The Cascade Brewery was built by Peter Degraves, who originally founded the estate as a saw milling operation. Degraves arrived in Hobart Town in 1824 and spent five of his first seven years in the colony in prison for debt. Nevertheless, his beer became the most popular in Tasmania and the Cascade Brewery is the oldest in Australia.
Cascade was not the first brewery in Van Diemen’s Land. Brewing began in the very early days of the colony but was banned in 1806 to conserve grain. As a result, those who wanted to drink consumed strong spirits – rum or ‘grog’ – which were imported from India or the West Indies.
Many saw the promotion of brewing as a solution to the problems of drunkenness. The Hobart Town Gazette, in 1816, wrote:
How much more delicious to the parched and thirsty labourer in the field in Harvest season, would be the cheering and sparkling cup of Ale to the draught of grog? What sums of money would be left in the Colony, or applied to other uses, was Ale and Beer the general beverage ? What excises would be avoided, and Crimes less likely to be committed? It would be to the benefit of every Settler to Endeavour to have a Barrel of good Ale in his house instead of Gallons of Rum.
(The Hobart Town Gazette and Southern Reporter, Saturday 22 June 1816)
The same article declared that the local climate was ideal for brewing, saying that “…it is in only a certain medium of Heat that the process of fermentation can go on favourably which medium of Heat the Climate of Van Diemen’s Land enjoys the greatest part of the year.”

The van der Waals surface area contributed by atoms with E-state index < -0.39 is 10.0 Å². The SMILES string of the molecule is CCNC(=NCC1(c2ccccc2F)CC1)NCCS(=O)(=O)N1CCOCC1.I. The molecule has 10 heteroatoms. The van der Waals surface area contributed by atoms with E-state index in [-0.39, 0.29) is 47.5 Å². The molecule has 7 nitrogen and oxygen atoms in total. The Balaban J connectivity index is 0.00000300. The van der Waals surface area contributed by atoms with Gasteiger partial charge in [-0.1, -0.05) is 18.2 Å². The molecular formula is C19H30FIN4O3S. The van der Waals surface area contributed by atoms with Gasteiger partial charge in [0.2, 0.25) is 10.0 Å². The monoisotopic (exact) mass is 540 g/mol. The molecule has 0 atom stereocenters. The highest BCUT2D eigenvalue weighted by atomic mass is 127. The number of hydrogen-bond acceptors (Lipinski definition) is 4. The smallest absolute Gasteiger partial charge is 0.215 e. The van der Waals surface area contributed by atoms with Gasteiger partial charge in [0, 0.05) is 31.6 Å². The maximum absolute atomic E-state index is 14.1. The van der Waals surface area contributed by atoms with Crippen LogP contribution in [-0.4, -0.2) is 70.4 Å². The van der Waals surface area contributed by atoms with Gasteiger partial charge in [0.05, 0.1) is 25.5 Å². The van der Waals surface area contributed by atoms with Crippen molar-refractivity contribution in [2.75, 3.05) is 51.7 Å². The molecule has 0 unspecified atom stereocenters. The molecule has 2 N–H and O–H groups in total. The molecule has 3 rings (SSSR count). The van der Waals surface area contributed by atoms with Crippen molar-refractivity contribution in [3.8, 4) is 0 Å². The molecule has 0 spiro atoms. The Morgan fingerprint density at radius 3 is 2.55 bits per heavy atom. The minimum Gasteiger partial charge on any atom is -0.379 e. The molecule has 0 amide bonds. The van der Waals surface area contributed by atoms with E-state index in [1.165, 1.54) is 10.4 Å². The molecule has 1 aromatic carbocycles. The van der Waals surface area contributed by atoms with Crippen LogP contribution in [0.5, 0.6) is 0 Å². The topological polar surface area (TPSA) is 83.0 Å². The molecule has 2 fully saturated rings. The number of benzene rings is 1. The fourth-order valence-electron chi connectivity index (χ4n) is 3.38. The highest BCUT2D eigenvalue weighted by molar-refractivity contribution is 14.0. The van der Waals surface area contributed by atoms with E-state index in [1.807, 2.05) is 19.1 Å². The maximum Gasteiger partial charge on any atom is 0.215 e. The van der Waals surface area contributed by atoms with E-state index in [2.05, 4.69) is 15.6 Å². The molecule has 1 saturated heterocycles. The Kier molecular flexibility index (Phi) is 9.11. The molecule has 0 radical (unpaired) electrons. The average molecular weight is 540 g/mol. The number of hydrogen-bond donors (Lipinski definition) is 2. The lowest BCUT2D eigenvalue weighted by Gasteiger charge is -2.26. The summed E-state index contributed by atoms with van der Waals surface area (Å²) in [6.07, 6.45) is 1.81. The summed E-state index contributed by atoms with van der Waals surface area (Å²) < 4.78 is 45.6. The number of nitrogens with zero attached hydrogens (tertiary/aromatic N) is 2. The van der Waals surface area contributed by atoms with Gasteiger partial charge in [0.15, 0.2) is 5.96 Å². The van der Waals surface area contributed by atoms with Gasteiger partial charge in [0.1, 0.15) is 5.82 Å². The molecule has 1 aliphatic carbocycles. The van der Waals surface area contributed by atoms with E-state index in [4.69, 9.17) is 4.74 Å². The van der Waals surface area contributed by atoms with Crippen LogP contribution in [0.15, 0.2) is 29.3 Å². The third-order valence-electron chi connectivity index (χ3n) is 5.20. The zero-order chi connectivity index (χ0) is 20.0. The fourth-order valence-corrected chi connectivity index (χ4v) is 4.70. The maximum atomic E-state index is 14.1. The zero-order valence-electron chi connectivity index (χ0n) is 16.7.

The ban was lifted and by 1820 there were five commercial breweries in Hobart, growing to more than 40 by 1850. The increase in brewery numbers led to regulation. In 1844, the Lieutenant Governor, Sir John Eardley-Wilmot introduced the Brewer’s Act ruling that every brewer needed to be licensed and only brew with approved ingredients.
The founder of the Cascade Brewery, Peter Degraves, was a dubious character, who spent years in and out of prison for debt. Despite this, he successfully operated a sawmill, bakery, the brewery and, eventually, a shipyard. He had 20 children with his wife Sophia.
Cascade beer owed its quality to the pure mountain water that flowed through the land grant Degraves secured. This caused a great deal of wrangling with the colony’s administration, as the water that passed through his brewery and into his reservoir then flowed into the town’s rivulet. He made several proposals to develop a piped water supply for Hobart, one of which was accepted in 1844. However, the contract was later broken and Degraves was reviled for putting his own interests ahead of those of the town.
Degraves died in 1852 but Cascade Brewery continued, eventually buying out many of its competitors. It is now Australia’s oldest brewery.